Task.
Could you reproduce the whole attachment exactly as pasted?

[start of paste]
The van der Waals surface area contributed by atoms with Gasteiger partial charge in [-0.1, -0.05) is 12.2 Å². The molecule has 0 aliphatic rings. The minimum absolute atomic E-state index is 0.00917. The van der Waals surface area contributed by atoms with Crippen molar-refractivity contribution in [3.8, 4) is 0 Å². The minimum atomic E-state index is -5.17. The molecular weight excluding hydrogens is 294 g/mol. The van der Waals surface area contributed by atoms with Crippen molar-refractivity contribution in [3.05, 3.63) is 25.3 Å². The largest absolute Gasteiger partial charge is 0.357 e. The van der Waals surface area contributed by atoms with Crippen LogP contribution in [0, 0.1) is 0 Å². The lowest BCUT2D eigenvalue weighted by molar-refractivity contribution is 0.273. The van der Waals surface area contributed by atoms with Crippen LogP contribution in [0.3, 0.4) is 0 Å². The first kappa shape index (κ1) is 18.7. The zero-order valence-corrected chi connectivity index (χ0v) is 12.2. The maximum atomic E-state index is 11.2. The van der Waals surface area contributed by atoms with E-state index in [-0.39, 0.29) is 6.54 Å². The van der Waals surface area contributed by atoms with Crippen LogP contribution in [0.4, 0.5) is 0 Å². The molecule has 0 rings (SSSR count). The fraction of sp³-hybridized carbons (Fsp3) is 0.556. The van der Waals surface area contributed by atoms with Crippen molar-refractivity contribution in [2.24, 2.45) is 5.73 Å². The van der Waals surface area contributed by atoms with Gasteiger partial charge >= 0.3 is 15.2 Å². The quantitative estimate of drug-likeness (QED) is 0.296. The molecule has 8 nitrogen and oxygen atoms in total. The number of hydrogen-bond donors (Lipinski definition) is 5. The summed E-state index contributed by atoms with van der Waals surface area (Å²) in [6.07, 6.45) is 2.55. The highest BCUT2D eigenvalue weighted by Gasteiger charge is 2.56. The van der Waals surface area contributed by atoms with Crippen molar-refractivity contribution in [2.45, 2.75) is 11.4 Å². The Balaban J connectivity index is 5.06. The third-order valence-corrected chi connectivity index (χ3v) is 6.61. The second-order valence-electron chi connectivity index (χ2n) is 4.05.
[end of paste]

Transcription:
The van der Waals surface area contributed by atoms with Gasteiger partial charge in [-0.1, -0.05) is 12.2 Å². The molecule has 0 aliphatic rings. The minimum absolute atomic E-state index is 0.00917. The van der Waals surface area contributed by atoms with Crippen molar-refractivity contribution in [3.8, 4) is 0 Å². The minimum atomic E-state index is -5.17. The molecular weight excluding hydrogens is 294 g/mol. The van der Waals surface area contributed by atoms with Crippen molar-refractivity contribution in [3.05, 3.63) is 25.3 Å². The largest absolute Gasteiger partial charge is 0.357 e. The van der Waals surface area contributed by atoms with Crippen LogP contribution in [0, 0.1) is 0 Å². The lowest BCUT2D eigenvalue weighted by molar-refractivity contribution is 0.273. The van der Waals surface area contributed by atoms with Crippen LogP contribution in [0.3, 0.4) is 0 Å². The first kappa shape index (κ1) is 18.7. The zero-order valence-corrected chi connectivity index (χ0v) is 12.2. The maximum atomic E-state index is 11.2. The van der Waals surface area contributed by atoms with E-state index in [-0.39, 0.29) is 6.54 Å². The van der Waals surface area contributed by atoms with Crippen LogP contribution in [0.4, 0.5) is 0 Å². The molecule has 0 rings (SSSR count). The fraction of sp³-hybridized carbons (Fsp3) is 0.556. The van der Waals surface area contributed by atoms with Crippen molar-refractivity contribution in [2.24, 2.45) is 5.73 Å². The van der Waals surface area contributed by atoms with Gasteiger partial charge >= 0.3 is 15.2 Å². The quantitative estimate of drug-likeness (QED) is 0.296. The molecule has 8 nitrogen and oxygen atoms in total. The number of hydrogen-bond donors (Lipinski definition) is 5. The summed E-state index contributed by atoms with van der Waals surface area (Å²) in [6.07, 6.45) is 2.55. The highest BCUT2D eigenvalue weighted by Gasteiger charge is 2.56. The van der Waals surface area contributed by atoms with Crippen molar-refractivity contribution in [2.45, 2.75) is 11.4 Å². The Balaban J connectivity index is 5.06. The third-order valence-corrected chi connectivity index (χ3v) is 6.61. The second-order valence-electron chi connectivity index (χ2n) is 4.05.